Shortage of space is a huge challenge in many schools.
- Many secretaries have tiny cubby-holes for offices, and yet still their teaching colleagues act as if the school office is a handy all-staff working space.
- Many teachers have no workspace apart from their classroom – no office or dedicated work station where they can leave work laid out.
- At secondary level and above, many teachers and lecturers can’t set out their teaching equipment for more than a lesson or two. Like the students, they play ‘seek my next space’ around the campus, sometimes many times a day. Therefore they’re always carrying the tools of their trade. For non-teaching tasks they usually have somewhere they can call their own space, but for many it’s a cubby-hole on the wall for their things, and a shared bench space in a crowded workroom off a noisy staffroom.
- A rural teaching principal shares space with the secretary, sick children, and the rest of the staff. Not only does this one room masquerade as his office and the school office, but it’s also the sick bay and the staff room.
And here’s a situation that did improve – eventually. A small country school gained a new and dynamic principal. Before they could turn around, the roll went crazy: children began to enrol from the nearest town about 20 kilometres away. At first they used the empty teacher’s house next door as a classroom. (The new principal already lived in the region). That got too crowded. They squeezed 38 children with one teacher into the school library – and then couldn’t fit in any more. Finally they had to hire a marquee – and counted their blessings that it was summer! This hit the front pages of the media and embarrassed the Ministry into action. (You’ll know their policy of ‘wait and see’ before they action an increased roll).Rather belatedly, a couple of relocatable buildings finally arrived.
A couple of years later, the Ministry building programme eventually caught up. Until then, the space issues created huge challenges at all levels of the school.
Not only is space an issue in many schools, but some educational workers face bigger problems – they can’t persuade their schools to provide the gear they need. ‘My teachers would establish a good filing system if only they could convince the school to buy them a filing cabinet!’said Alison Smith, lecturer in educational management.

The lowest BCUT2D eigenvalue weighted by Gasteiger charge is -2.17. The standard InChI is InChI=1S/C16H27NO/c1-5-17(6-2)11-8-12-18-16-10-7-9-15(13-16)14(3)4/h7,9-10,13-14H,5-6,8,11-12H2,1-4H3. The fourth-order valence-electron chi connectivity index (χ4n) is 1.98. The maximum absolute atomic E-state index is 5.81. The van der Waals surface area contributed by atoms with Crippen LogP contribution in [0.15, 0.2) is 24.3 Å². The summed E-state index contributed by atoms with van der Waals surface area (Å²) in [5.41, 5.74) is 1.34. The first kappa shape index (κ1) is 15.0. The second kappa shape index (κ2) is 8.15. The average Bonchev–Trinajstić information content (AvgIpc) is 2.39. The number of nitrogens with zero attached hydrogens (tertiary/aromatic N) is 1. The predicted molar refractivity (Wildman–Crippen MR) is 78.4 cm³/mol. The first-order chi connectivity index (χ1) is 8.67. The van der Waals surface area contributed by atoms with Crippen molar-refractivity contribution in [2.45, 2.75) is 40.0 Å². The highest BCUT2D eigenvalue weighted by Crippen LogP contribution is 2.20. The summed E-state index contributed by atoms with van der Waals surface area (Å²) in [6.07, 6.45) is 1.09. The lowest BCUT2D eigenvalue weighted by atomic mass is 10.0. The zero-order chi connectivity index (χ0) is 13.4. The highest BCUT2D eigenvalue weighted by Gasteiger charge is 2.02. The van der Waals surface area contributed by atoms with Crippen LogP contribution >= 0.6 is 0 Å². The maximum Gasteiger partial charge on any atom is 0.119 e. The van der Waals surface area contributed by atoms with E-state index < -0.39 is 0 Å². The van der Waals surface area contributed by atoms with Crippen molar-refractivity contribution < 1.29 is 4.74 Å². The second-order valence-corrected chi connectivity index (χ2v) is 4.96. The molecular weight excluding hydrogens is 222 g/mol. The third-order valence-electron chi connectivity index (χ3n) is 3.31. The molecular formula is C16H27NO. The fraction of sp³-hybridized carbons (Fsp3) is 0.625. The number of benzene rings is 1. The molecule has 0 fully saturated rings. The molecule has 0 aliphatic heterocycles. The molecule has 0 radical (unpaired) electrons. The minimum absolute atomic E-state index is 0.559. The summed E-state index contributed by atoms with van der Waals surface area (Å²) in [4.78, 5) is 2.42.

Of course some schools are so strapped for cash that they really struggle to get the right equipment, but putting it off because the money’s needed elsewhere is false economy. Inefficient staff can’t use precious teaching time as effectively, and therefore the students suffer. Either they won’t have time to prepare as well, or they’ll use extra time that impacts on their family time (putting the teacher under pressure). Easy to see why good teachers leave. With better work conditions elsewhere, wouldn’t yoube tempted to move on?
Some practical solutions:
I was running a course for Miep Carstensen, Gisborne Education Resource Centre. At morning tea she asked: ‘Could you suggest some improvements for our work areas?’
(I encourage you to do the same with someone from outside your environment. Outsiders, especially those with an efficiency or systems mindset, notice in a flash the layout and poorly positioned equipment invisible to you.)
- A bookcase with files that her assistant Jenny often needed was shifted to the other side of the room, beside the doorway close to Jenny’s desk. Now she has two steps from her desk to fetch them instead of at least six and is less likely to interrupt Miep.
- They shifted a second phone – that saves Miep standing up to answer it.
- Miep moved her computer screen a little so she wasn’t facing the customers Jenny serves; she now has her back slightly to them. Benefit – less unnecessary interruptions. Miep’s still handy when extra help is needed, but by avoiding eye contact she’s not drawn into as many casual conversations. Over a week this saves her an enormous amount of time.
- Next we looked at their small order processing room. Extra shelves freed up work space – we often don’t see walls as storage space.
What extra space can you find? What can be suspended from walls or ceiling? Could you create a mezzanine or loft for seldom-used items? It doesn’t have to be expensive – use a kit-set pull-down ladder for access.
The following clutch of ideas might also help get your creative juices going.
- What space is under desks and tables?
- Are there unnecessary doors? Could you take one off?
- Knock walls out.
- Make a counter out of tote trays.
- Move the work bench off the floor onto the wall – use the wall space to suspend it and free up the floor space.
- To save people coming into your space is there a window you can install?
- Put a wardrobe across a whole wall if you can’t get built-in cupboards.
- Use flat screen computer monitors –and gain more desk space.
- Create structural barriers with a compactus – and it’s storage.